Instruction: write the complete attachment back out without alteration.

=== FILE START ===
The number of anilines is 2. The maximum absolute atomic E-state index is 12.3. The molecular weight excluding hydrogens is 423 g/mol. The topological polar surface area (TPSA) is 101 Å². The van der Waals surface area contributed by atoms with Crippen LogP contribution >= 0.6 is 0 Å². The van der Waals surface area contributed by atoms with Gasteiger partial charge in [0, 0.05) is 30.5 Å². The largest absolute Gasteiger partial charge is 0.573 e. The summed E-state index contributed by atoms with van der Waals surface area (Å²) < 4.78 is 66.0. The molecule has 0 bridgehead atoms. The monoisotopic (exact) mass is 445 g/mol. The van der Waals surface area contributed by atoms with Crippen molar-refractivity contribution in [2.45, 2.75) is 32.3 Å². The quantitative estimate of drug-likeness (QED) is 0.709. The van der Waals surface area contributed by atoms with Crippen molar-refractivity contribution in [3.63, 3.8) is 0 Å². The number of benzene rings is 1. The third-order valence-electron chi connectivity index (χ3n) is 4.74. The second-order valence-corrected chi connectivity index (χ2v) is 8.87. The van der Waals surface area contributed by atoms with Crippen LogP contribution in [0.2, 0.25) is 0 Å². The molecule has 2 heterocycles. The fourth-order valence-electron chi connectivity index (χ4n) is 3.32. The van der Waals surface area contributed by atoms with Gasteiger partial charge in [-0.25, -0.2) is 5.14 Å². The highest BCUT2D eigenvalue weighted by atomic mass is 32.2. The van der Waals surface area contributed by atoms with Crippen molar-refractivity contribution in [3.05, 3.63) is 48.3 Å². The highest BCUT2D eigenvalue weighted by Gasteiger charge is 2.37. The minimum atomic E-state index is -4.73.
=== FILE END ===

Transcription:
The number of anilines is 2. The maximum absolute atomic E-state index is 12.3. The molecular weight excluding hydrogens is 423 g/mol. The topological polar surface area (TPSA) is 101 Å². The van der Waals surface area contributed by atoms with Crippen LogP contribution >= 0.6 is 0 Å². The van der Waals surface area contributed by atoms with Gasteiger partial charge in [0, 0.05) is 30.5 Å². The largest absolute Gasteiger partial charge is 0.573 e. The summed E-state index contributed by atoms with van der Waals surface area (Å²) < 4.78 is 66.0. The molecule has 0 bridgehead atoms. The monoisotopic (exact) mass is 445 g/mol. The van der Waals surface area contributed by atoms with Crippen molar-refractivity contribution in [2.45, 2.75) is 32.3 Å². The quantitative estimate of drug-likeness (QED) is 0.709. The van der Waals surface area contributed by atoms with Crippen molar-refractivity contribution in [3.63, 3.8) is 0 Å². The number of benzene rings is 1. The third-order valence-electron chi connectivity index (χ3n) is 4.74. The second-order valence-corrected chi connectivity index (χ2v) is 8.87. The van der Waals surface area contributed by atoms with Crippen LogP contribution in [0.2, 0.25) is 0 Å². The molecule has 2 heterocycles. The fourth-order valence-electron chi connectivity index (χ4n) is 3.32. The van der Waals surface area contributed by atoms with Gasteiger partial charge in [-0.25, -0.2) is 5.14 Å². The highest BCUT2D eigenvalue weighted by atomic mass is 32.2. The van der Waals surface area contributed by atoms with Crippen molar-refractivity contribution in [3.05, 3.63) is 48.3 Å². The highest BCUT2D eigenvalue weighted by Gasteiger charge is 2.37. The minimum atomic E-state index is -4.73.